Jan 9th   Leave a comment

A few of the local birders who live in St Andrews, Kingsbarns, Crail or Anster took their lockdown exercise this morning walking across the remaining stubble fields from Crail to St Andrews. The plan was to get an accurate minimum count of Lapland Buntings, and test the theory that if you walk across enough stubble fields in the East Neuk you will bump into a few. I walked out from Crail across the stubbles between Denburn and Hammer Inn, then the stubble fields between Wormiston and Randerston Farm by the Kingsbarn’s Distillery. It was a cold morning – minus three in the moderate wind, the ground frozen. But great to stride across the stubble fields imagining I was in the Arctic, just at the start of the autumn. There were a few skylarks in every field but otherwise it everything was concentrated in a huge field down at Randerston. Hundreds of skylarks milling around, with flocks of linnets and twite (hard to count because I could only hear them calling amongst the linnets), and starlings, some fieldfares, meadow pipits and yellowhammers as well. I picked up a group of 4 Lapland buntings and then a single bird but with all the skylarks it was very hard to keep track of them and I am sure I overlooked a few. The wind made hearing their calls difficult and I only picked up flying birds when they passed quite close. Still, as I scanned through the skylarks I picked up a large open faced bunting making a “chew” call with a white wing bar – a snow bunting. A needle in a haystack – but sometimes you get lucky. Another snow bunting was picked up at Boarhills this morning as well. In total, between Boarhills and Crail, checking the remaining stubble fields within about 2km of the coast, we had a minimum of 48 and a maximum of 53 Lapland buntings. We checked 37 stubble fields in total and 12 had Lapland buntings in them (32%). Not too bad really and showing that at least this year there are a lot about. Some other good totals were: 234 corn buntings (maybe 25% of the population!), 75 grey partridge, 1362 skylark (we always have lots of skylarks when it gets cold and they move to the coast where it is milder), 130 twite (maybe more – indicating another species that is more common than we think, just out in the stubbles being overlooked), 121 tree sparrow, 230 yellowhammers, 342 linnet and 40 reed bunting. A day with a lot of birds is always very encouraging.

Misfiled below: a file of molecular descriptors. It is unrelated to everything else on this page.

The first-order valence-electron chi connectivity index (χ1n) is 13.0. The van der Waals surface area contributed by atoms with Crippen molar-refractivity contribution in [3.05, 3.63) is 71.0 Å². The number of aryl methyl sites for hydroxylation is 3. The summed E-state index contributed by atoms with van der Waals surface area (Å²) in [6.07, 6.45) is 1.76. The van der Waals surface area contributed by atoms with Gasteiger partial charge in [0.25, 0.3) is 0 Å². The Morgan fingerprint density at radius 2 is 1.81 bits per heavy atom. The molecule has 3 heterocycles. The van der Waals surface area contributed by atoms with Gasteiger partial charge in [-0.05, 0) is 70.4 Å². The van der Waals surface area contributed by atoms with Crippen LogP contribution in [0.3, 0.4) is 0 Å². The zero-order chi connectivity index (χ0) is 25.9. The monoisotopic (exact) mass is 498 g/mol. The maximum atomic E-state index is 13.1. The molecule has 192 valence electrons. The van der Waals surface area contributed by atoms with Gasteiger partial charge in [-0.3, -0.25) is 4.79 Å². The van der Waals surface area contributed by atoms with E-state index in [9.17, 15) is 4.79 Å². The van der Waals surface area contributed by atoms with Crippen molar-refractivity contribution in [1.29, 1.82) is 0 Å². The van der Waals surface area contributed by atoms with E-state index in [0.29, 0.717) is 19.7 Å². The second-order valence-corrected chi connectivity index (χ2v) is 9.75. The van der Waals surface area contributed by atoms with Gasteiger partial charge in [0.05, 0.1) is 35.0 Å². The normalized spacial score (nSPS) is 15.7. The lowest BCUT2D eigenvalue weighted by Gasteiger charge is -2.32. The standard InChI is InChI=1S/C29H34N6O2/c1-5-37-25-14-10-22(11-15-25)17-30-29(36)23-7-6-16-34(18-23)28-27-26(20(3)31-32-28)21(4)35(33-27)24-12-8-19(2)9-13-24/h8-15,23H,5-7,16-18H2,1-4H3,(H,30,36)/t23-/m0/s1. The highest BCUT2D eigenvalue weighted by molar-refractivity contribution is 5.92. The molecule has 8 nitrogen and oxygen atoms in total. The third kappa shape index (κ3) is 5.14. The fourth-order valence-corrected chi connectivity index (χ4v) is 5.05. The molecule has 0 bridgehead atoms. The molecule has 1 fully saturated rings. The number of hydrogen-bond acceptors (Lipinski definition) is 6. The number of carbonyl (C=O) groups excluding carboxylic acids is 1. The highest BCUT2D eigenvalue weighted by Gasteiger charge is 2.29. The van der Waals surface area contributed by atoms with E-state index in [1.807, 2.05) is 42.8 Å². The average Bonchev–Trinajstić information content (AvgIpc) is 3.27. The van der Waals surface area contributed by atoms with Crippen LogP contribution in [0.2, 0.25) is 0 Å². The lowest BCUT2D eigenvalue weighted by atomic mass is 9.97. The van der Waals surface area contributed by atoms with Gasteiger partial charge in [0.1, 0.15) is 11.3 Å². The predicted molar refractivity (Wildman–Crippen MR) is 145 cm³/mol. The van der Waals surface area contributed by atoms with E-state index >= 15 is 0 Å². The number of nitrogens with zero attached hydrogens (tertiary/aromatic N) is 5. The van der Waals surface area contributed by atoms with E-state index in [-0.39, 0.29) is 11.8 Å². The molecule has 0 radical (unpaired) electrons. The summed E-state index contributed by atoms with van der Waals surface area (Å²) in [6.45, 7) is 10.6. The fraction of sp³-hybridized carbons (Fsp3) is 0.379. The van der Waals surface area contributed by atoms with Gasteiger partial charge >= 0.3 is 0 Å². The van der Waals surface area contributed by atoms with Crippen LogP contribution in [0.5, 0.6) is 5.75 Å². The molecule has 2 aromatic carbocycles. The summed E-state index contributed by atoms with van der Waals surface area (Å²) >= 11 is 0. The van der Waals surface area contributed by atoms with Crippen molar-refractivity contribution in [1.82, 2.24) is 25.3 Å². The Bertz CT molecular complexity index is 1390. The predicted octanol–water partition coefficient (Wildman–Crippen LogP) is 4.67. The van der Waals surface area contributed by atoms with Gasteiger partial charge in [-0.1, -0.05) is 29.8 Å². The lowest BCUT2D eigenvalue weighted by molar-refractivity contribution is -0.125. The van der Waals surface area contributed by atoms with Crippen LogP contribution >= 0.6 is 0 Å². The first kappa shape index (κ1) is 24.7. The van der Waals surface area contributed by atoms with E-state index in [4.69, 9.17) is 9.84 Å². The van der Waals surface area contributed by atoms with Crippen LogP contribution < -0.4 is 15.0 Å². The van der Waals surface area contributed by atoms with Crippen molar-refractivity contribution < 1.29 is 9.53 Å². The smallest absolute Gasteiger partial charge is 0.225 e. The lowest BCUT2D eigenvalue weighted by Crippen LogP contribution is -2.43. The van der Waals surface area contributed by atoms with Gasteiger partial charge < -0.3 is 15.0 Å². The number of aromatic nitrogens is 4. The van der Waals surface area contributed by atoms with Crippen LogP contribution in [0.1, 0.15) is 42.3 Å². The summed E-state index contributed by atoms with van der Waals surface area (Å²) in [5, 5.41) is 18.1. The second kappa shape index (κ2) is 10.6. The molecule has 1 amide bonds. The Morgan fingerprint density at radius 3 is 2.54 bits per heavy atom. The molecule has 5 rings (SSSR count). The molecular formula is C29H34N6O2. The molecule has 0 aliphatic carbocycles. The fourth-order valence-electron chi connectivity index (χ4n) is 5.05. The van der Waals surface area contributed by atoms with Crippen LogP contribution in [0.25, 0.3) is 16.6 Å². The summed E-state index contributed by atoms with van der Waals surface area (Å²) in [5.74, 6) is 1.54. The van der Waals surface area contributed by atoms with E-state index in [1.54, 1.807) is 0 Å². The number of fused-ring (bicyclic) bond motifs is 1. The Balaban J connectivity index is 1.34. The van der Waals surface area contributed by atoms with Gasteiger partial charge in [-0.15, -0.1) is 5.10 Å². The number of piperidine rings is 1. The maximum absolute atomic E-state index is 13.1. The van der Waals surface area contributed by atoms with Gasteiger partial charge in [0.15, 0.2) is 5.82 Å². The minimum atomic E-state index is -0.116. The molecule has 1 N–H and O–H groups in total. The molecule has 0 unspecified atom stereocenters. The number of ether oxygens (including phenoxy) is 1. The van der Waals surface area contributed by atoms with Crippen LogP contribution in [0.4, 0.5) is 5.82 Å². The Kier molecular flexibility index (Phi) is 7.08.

Snow bunting (JA)
And one of the 234 corn bunting we counted today (JA)

Posted January 9, 2021 by wildcrail in Sightings

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